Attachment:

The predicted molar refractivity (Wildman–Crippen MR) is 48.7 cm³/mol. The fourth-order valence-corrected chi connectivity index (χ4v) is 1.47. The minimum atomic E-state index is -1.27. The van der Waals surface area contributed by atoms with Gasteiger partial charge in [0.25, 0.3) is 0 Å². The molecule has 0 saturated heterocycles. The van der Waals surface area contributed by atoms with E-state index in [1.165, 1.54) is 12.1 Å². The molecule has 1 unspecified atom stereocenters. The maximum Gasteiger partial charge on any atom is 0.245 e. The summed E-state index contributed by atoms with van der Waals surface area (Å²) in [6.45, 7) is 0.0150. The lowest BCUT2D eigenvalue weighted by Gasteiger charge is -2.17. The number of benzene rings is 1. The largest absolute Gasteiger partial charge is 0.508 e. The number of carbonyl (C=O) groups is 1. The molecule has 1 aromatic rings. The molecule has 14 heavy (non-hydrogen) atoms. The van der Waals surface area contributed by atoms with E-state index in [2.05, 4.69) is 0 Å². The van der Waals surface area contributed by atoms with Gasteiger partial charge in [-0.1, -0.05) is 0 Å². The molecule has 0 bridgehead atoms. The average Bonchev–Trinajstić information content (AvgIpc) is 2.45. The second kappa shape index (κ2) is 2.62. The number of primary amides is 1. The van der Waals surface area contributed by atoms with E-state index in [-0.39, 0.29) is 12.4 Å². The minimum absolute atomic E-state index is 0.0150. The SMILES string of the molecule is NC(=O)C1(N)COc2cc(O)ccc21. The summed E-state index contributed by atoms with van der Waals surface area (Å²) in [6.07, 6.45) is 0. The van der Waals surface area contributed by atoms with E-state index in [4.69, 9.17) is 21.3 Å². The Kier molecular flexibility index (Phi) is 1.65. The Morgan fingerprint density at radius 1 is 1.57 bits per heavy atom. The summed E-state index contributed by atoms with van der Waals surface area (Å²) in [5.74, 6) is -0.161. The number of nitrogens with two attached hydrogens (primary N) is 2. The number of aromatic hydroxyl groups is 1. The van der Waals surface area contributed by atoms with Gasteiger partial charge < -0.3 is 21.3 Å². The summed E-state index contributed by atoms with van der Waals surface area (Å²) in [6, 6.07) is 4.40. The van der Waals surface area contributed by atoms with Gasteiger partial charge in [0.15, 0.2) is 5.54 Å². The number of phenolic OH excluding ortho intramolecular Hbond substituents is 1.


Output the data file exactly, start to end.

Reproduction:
The predicted molar refractivity (Wildman–Crippen MR) is 48.7 cm³/mol. The fourth-order valence-corrected chi connectivity index (χ4v) is 1.47. The minimum atomic E-state index is -1.27. The van der Waals surface area contributed by atoms with Gasteiger partial charge in [0.25, 0.3) is 0 Å². The molecule has 0 saturated heterocycles. The van der Waals surface area contributed by atoms with E-state index in [1.165, 1.54) is 12.1 Å². The molecule has 1 unspecified atom stereocenters. The maximum Gasteiger partial charge on any atom is 0.245 e. The summed E-state index contributed by atoms with van der Waals surface area (Å²) in [6.45, 7) is 0.0150. The lowest BCUT2D eigenvalue weighted by Gasteiger charge is -2.17. The number of benzene rings is 1. The largest absolute Gasteiger partial charge is 0.508 e. The number of carbonyl (C=O) groups is 1. The molecule has 1 aromatic rings. The molecule has 14 heavy (non-hydrogen) atoms. The van der Waals surface area contributed by atoms with E-state index in [2.05, 4.69) is 0 Å². The van der Waals surface area contributed by atoms with Gasteiger partial charge in [-0.1, -0.05) is 0 Å². The molecule has 0 bridgehead atoms. The average Bonchev–Trinajstić information content (AvgIpc) is 2.45. The second kappa shape index (κ2) is 2.62. The number of primary amides is 1. The van der Waals surface area contributed by atoms with E-state index in [-0.39, 0.29) is 12.4 Å². The minimum absolute atomic E-state index is 0.0150. The SMILES string of the molecule is NC(=O)C1(N)COc2cc(O)ccc21. The summed E-state index contributed by atoms with van der Waals surface area (Å²) in [6.07, 6.45) is 0. The van der Waals surface area contributed by atoms with E-state index in [4.69, 9.17) is 21.3 Å². The Kier molecular flexibility index (Phi) is 1.65. The Morgan fingerprint density at radius 1 is 1.57 bits per heavy atom. The summed E-state index contributed by atoms with van der Waals surface area (Å²) in [5.74, 6) is -0.161. The number of nitrogens with two attached hydrogens (primary N) is 2. The number of aromatic hydroxyl groups is 1. The van der Waals surface area contributed by atoms with Gasteiger partial charge < -0.3 is 21.3 Å². The summed E-state index contributed by atoms with van der Waals surface area (Å²) in [6, 6.07) is 4.40. The van der Waals surface area contributed by atoms with Gasteiger partial charge in [0.15, 0.2) is 5.54 Å². The number of phenolic OH excluding ortho intramolecular Hbond substituents is 1.